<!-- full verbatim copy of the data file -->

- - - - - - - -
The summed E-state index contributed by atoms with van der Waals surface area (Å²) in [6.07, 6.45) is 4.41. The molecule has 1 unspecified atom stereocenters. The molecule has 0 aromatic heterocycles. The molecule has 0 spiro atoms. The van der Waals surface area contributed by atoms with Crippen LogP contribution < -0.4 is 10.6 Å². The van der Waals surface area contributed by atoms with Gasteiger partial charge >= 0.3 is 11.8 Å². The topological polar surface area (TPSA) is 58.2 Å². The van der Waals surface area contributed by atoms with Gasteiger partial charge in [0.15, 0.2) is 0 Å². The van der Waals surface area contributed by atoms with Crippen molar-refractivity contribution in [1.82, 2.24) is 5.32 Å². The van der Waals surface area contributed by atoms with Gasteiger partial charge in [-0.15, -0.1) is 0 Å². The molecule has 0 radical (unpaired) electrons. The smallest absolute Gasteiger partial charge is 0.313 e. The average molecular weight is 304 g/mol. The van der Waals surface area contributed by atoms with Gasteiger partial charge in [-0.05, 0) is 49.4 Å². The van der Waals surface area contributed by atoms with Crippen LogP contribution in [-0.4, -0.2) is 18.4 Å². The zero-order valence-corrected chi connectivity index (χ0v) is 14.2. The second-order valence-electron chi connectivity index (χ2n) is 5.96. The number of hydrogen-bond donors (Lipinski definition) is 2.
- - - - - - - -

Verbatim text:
The summed E-state index contributed by atoms with van der Waals surface area (Å²) in [6.07, 6.45) is 4.41. The molecule has 1 unspecified atom stereocenters. The molecule has 0 aromatic heterocycles. The molecule has 0 spiro atoms. The van der Waals surface area contributed by atoms with Crippen LogP contribution < -0.4 is 10.6 Å². The van der Waals surface area contributed by atoms with Gasteiger partial charge >= 0.3 is 11.8 Å². The topological polar surface area (TPSA) is 58.2 Å². The van der Waals surface area contributed by atoms with Gasteiger partial charge in [0.15, 0.2) is 0 Å². The van der Waals surface area contributed by atoms with Crippen molar-refractivity contribution in [1.82, 2.24) is 5.32 Å². The van der Waals surface area contributed by atoms with Gasteiger partial charge in [-0.15, -0.1) is 0 Å². The molecule has 0 radical (unpaired) electrons. The smallest absolute Gasteiger partial charge is 0.313 e. The average molecular weight is 304 g/mol. The van der Waals surface area contributed by atoms with Gasteiger partial charge in [-0.05, 0) is 49.4 Å². The van der Waals surface area contributed by atoms with Crippen LogP contribution in [-0.4, -0.2) is 18.4 Å². The zero-order valence-corrected chi connectivity index (χ0v) is 14.2. The second-order valence-electron chi connectivity index (χ2n) is 5.96. The number of hydrogen-bond donors (Lipinski definition) is 2.